It's been a whirlwind of work since I've been back in London. First I had a showing/sharing of my work with my classmates and teachers at Central. As we were just in a classroom and not The National Gallery, I had to tape up paintings onto the walls. I posted a temporary media player onto my website that people could use to access the sound files. They wandered around the room randomly.
It lost so much just being little pictures that were taped to the wall. It's SO much more powerful to have the large scale painting and to go from room to room in the grandness of The National. The feedback?
"I was looking for connections between ones on this wall."
"It was too American, I almost had to stop listening."
"What's the story behind why the paintings are doing this?"
"Some had the painting coming to life and some were the painter. Why are they different?"
"Sometimes it felt like you were making fun of the art."
"You need to explain why Americans are doing this."
So that was relatively discouraging. I had always seen this like sketch comedy. Of course there is a similarity on a show like SNL because of the actors and the time it's made in, but they are individual elements. One of the main notes the instructors gave me was that they wanted it to have an explanation. They want the tour guides to explain why this is happening. An example was given of Blast Theory, who designed a shows around the pretext of a burglary. I had thought of this as like the actual audio tours that you get from the museum, that is just a closer look into some of the paintings. But, as a show they want this to have a structure, an explanation that ties them together. So my mind is racing on that. Have the two guides recently unearthed a book of art truths so this is some subversive revelation of the real story of art?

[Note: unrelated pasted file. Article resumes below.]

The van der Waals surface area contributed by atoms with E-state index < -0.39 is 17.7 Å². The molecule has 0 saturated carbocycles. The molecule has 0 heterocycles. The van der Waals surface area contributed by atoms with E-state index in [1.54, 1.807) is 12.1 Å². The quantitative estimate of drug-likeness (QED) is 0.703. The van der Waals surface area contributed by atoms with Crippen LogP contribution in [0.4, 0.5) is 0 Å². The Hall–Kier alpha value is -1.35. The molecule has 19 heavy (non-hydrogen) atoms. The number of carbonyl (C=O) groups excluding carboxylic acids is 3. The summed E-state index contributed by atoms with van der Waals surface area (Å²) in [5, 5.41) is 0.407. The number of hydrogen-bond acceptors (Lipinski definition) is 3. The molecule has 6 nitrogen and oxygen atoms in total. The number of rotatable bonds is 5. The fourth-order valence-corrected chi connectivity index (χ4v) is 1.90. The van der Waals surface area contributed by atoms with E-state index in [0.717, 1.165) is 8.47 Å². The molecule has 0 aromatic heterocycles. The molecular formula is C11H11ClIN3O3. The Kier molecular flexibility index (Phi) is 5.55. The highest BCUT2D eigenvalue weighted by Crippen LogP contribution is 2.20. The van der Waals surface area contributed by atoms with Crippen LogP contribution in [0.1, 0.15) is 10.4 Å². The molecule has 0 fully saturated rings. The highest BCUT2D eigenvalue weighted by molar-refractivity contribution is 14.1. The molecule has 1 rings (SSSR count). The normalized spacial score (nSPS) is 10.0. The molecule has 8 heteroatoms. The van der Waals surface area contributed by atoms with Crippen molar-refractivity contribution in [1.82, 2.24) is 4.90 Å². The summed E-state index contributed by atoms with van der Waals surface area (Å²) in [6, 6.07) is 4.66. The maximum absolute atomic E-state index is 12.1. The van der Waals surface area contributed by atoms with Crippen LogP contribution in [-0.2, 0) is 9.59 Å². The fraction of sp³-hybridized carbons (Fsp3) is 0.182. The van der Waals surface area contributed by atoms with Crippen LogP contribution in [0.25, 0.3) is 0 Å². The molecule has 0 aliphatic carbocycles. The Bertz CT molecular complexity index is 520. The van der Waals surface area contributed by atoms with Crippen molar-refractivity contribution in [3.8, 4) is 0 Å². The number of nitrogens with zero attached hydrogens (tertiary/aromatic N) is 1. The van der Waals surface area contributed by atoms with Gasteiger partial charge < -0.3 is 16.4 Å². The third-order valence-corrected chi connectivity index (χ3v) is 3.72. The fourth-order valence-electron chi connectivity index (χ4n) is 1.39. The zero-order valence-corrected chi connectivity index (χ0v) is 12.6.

Yesterday I ran a field trip, beta test of the show. When people showed up I gave them a paper that described how to access the sound files. I didn't tell them that there was any order to them or that they even needed to do them all. I was worried because there was only the name of the painting and the room number and I was hoping they didn't get discouraged trying to find pieces.
Turns out they loved the treasure hunt aspect of it and rejected my idea of putting thumbnails to help them find the paintings. The feedback was overwhelmingly positive and I've already gotten emails saying that they have been going on about the idea to their friends. They didn't seem to think that it needs an over-arching structure but I think I can find a fun way for Jorjeana and I do be in on it with the listener in a fun way.